War of the Rebellion: Serial 043 Page 0301 Chapter XXXIX. THE GETTYSBURG CAMPAIGN.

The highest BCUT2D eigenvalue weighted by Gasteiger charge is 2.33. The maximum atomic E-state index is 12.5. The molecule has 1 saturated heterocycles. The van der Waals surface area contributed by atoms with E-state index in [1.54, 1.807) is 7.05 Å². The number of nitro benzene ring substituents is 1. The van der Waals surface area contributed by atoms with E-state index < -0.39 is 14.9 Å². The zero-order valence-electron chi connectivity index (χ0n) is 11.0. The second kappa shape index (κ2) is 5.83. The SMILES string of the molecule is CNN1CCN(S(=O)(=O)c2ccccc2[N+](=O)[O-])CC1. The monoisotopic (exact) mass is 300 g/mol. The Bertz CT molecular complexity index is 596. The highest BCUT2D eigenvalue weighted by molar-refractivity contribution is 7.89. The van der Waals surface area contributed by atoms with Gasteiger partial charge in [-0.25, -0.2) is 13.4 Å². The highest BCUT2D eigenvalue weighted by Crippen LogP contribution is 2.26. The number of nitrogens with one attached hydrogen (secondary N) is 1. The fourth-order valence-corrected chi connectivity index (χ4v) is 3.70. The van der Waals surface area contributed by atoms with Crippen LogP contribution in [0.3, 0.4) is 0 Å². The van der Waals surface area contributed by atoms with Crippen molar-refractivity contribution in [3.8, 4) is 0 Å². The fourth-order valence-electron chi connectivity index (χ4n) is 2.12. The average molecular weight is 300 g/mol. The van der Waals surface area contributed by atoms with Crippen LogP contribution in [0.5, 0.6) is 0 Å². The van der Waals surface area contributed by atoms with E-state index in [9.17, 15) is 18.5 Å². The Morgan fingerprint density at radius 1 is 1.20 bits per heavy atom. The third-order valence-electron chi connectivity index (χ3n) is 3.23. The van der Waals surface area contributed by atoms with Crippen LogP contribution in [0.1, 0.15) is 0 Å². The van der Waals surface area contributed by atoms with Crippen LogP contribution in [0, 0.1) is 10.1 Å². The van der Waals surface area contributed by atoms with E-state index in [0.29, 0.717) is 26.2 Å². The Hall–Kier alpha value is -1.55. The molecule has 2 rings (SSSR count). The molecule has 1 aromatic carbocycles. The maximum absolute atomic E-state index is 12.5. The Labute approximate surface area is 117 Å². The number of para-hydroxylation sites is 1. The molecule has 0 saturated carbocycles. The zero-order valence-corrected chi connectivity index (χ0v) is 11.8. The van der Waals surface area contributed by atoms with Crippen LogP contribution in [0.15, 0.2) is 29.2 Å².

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When the brigade was first formed in line of battle, my regiment was placed on the right center, and ordered to throw up a breastwork of such material as they could find. In a few minutes the order was countermanded, and we marched by the right flank in rear of the Thirteenth Massachusetts Regiment across the railroad embankment, passing through a piece of woods some distance into an open field. I was ordered to form line by Brigadier-General Paul on the right of the Thirteenth Massachusetts Regiment, and, while doing so. was ordered by Brigadier-General Robinson, commanding division, to form on the left, and did so, my left resting near the Ninety-seventh Regiment (New York), my line running obliquely with the crest of the hill, where the enemy was strongly posted behind a stone wall covered with thick underbrush, the fire from the wall taking us on the flank as the line advanced. I ordered my three left companies to gain the wall and dislodge the enemy, which they did in gallant style. The enemy retired in confusion before them. I then advance my line to the road on which the enemy had been posted. Here some 35 or 40 prisoners were taken, but having neither officers nor men to spare to take charge of them, I directed them to pass to the rear and join some already taken by the Thirteenth Massachusetts, which they did. Fifteen or 20 more prisoners were afterward taken by my regiment and sent to the rear. Shortly after gaining the road, the enemy began to move to our left in considerable force, and, as that was entirely unsupported, I caused my regiment to change front and take position behind the stone wall from which we had preciously driven the enemy. As they still continued to advance on our front and right flank, I moved to the left, to connect with the Ninety-seventh New York. There we remained, firing, and held our position until ordered to retire. A list of the casualties has already been forwarded. We retired, and formed line behind a stone wall some 300 or 400 yards to the left of the cemetery, nearly parallel to the pike leading to Emmitsburg; remained there until the next morning, when we were moved to the right, to support a battery on Cemetery Hill. Remained there until about sundown of that day (July 2), when we were marched to the left, where the battle was raging at the time; formed line in rear of a portion of the Second Corps. When the battle closed, we were again marched to the right, and formed in line behind a stone wall on the west of the cemetery, and nearly down to the town; lay on our arms during the night. The next morning (July 3), we marched, under the fire of the enemy's sharpshooters, to the rear of the cemetery, to support a battery, as on the day before. About 2 o'clock of that day we were marched to the right of the cemetery, to screen us from the shot and shell that were playing into the place where we were; lay there about two hours, when we were marched, through a galling fire of shot, shell, and bullets, across the cemetery and to the left, and formed line in front of a brass battery in the woods immediately to the left of the cemetery. Sent out skirmishers. Continued in that position and capacity until about noon of the 5th, when we were marched to the left, and bivouacked near Round Top Mountain, so called. The next day (July 6) we marched to the State line near Emmitsburg; from thence (July 7) over the mountain to near Middletown; bivouacked for the night, and the next morning (July 8) passed through Middletown and bivouacked about 1 mile out toward South Mountain. Toward night marched to the western slope of the